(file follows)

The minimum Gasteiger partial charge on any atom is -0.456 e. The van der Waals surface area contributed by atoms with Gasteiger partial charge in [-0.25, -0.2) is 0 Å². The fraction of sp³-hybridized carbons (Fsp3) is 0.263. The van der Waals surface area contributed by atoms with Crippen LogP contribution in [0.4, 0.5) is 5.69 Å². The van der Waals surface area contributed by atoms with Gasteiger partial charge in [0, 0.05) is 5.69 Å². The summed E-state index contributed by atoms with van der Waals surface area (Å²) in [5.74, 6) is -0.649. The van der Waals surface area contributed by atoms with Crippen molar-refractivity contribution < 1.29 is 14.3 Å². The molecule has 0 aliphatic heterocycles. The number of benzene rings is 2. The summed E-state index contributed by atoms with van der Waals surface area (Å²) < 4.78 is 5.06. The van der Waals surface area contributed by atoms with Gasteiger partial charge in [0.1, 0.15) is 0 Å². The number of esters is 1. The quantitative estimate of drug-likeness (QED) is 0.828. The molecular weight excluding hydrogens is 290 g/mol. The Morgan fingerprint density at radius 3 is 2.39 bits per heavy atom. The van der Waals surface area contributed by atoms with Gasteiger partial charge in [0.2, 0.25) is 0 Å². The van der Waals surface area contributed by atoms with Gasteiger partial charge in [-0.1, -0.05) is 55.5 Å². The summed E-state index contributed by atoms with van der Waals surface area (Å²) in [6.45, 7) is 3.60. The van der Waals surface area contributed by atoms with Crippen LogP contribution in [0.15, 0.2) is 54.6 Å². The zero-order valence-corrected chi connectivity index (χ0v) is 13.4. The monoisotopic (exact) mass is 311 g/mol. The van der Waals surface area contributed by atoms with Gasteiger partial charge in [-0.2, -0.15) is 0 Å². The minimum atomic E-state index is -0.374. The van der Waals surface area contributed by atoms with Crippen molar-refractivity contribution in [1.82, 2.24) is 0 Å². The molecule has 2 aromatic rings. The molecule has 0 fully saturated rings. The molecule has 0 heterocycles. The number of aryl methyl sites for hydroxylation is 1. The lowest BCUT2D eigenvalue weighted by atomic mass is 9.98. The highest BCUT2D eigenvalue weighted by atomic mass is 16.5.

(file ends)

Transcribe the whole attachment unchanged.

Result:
The minimum Gasteiger partial charge on any atom is -0.456 e. The van der Waals surface area contributed by atoms with Gasteiger partial charge in [-0.25, -0.2) is 0 Å². The fraction of sp³-hybridized carbons (Fsp3) is 0.263. The van der Waals surface area contributed by atoms with Crippen LogP contribution in [0.4, 0.5) is 5.69 Å². The van der Waals surface area contributed by atoms with Gasteiger partial charge in [0, 0.05) is 5.69 Å². The summed E-state index contributed by atoms with van der Waals surface area (Å²) in [5.74, 6) is -0.649. The van der Waals surface area contributed by atoms with Crippen molar-refractivity contribution < 1.29 is 14.3 Å². The molecule has 0 aliphatic heterocycles. The number of benzene rings is 2. The summed E-state index contributed by atoms with van der Waals surface area (Å²) < 4.78 is 5.06. The van der Waals surface area contributed by atoms with Gasteiger partial charge in [0.1, 0.15) is 0 Å². The number of esters is 1. The quantitative estimate of drug-likeness (QED) is 0.828. The molecular weight excluding hydrogens is 290 g/mol. The Morgan fingerprint density at radius 3 is 2.39 bits per heavy atom. The van der Waals surface area contributed by atoms with Gasteiger partial charge in [0.2, 0.25) is 0 Å². The van der Waals surface area contributed by atoms with Gasteiger partial charge in [-0.1, -0.05) is 55.5 Å². The summed E-state index contributed by atoms with van der Waals surface area (Å²) in [6.45, 7) is 3.60. The van der Waals surface area contributed by atoms with Crippen LogP contribution in [0.15, 0.2) is 54.6 Å². The zero-order valence-corrected chi connectivity index (χ0v) is 13.4. The monoisotopic (exact) mass is 311 g/mol. The van der Waals surface area contributed by atoms with Gasteiger partial charge in [-0.2, -0.15) is 0 Å². The minimum atomic E-state index is -0.374. The van der Waals surface area contributed by atoms with Crippen molar-refractivity contribution in [1.82, 2.24) is 0 Å². The molecule has 2 aromatic rings. The molecule has 0 fully saturated rings. The molecule has 0 heterocycles. The number of aryl methyl sites for hydroxylation is 1. The lowest BCUT2D eigenvalue weighted by atomic mass is 9.98. The highest BCUT2D eigenvalue weighted by atomic mass is 16.5.